Schools facing longer days and shorter summer holidays, Gavin Williamson says

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Schools are facing shorter summer holidays and longer days, education secretary Gavin Williamson has confirmed.

He told Sophy Ridge on Sunday the Government is considering a "whole range of different" proposals to help kids catch up after the pandemic.

Williamson said: "We're looking at holidays, we're looking at lengthening the school day, we're looking at a whole range of measures."

He told Sky News ministers were also considering "enhancing the support we give to teachers, supporting them in their professional development, making sure they can be the very best of themselves".

The minister revealed Sir Kevan Collins, the government's education recovery commissioner, has been asked to "leave no stone unturned" in coming up with plans for a catch-up programme.

"We've got to look at what is going to have the biggest positive impact on children's lives," he continued.

"That's the approach that we're taking and that's what we're looking at how we can improve the outcomes for children."

Mr Williamson spoke ahead of all pupils to school in England on Monday.

Most youngsters have been stuck with remote learning as schools only took in vulnerable children and those of key workers during the third coronavirus lockdown.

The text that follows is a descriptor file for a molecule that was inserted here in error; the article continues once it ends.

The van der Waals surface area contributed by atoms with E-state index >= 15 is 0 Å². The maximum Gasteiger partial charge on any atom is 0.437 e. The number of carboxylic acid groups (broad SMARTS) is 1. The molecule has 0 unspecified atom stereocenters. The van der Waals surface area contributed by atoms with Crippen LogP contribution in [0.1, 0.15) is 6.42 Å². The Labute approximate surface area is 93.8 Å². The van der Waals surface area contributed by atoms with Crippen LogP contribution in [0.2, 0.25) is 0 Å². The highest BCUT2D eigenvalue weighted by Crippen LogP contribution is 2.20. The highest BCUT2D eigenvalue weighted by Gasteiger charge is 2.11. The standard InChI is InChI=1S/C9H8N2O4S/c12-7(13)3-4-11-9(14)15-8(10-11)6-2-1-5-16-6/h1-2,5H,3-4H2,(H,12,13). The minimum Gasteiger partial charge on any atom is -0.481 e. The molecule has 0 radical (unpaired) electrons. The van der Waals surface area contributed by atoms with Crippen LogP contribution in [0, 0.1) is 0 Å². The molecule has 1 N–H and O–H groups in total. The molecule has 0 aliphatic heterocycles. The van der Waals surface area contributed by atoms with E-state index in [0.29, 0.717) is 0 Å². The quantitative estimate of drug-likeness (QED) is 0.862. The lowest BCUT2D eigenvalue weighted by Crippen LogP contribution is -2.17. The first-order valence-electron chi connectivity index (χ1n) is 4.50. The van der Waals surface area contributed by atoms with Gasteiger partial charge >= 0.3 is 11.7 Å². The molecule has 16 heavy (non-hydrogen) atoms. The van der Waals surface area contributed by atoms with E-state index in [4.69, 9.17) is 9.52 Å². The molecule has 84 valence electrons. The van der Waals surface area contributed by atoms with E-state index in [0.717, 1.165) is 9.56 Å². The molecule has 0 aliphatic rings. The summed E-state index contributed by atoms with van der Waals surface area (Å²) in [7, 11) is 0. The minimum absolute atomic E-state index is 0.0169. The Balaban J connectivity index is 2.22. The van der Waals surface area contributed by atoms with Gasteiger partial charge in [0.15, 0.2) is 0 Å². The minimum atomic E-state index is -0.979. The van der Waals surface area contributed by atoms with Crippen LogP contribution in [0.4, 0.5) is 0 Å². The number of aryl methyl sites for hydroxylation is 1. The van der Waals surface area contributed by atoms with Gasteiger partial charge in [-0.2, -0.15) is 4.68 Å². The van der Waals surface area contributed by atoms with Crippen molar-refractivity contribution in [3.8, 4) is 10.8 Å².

Prime Minister Boris Johnson has said the full reopening of schools "marks a truly national effort to beat this virus" and the beginning of lockdown being eased.

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He added: "It is because of the determination of every person in this country that we can start moving closer to a sense of normality – and it is right that getting our young people back into the classroom is the first step."

Ofsted chief inspector Amanda Spielman said children have endured "real slog" with schools putting "extraordinary efforts" into remote learning.

She said: "Children on the receiving end are bored, lonely, miserable, anxious and really, really want the normal experience again.

"I think the overwhelming thing we're seeing is the vast majority of parents, the vast majority of children and the vast majority of teachers are really happy to be going back to school.

"I really hope the whole paraphernalia of masks and testing is only necessary for a short time … I love the idea of children being able to come back in summer term able to see everybody fully."

But she warned: "There is a minority, let's hope it's not too large a minority, whose problems have increased. Things like eating disorders, things like self harming… everybody needs to be alert to these."

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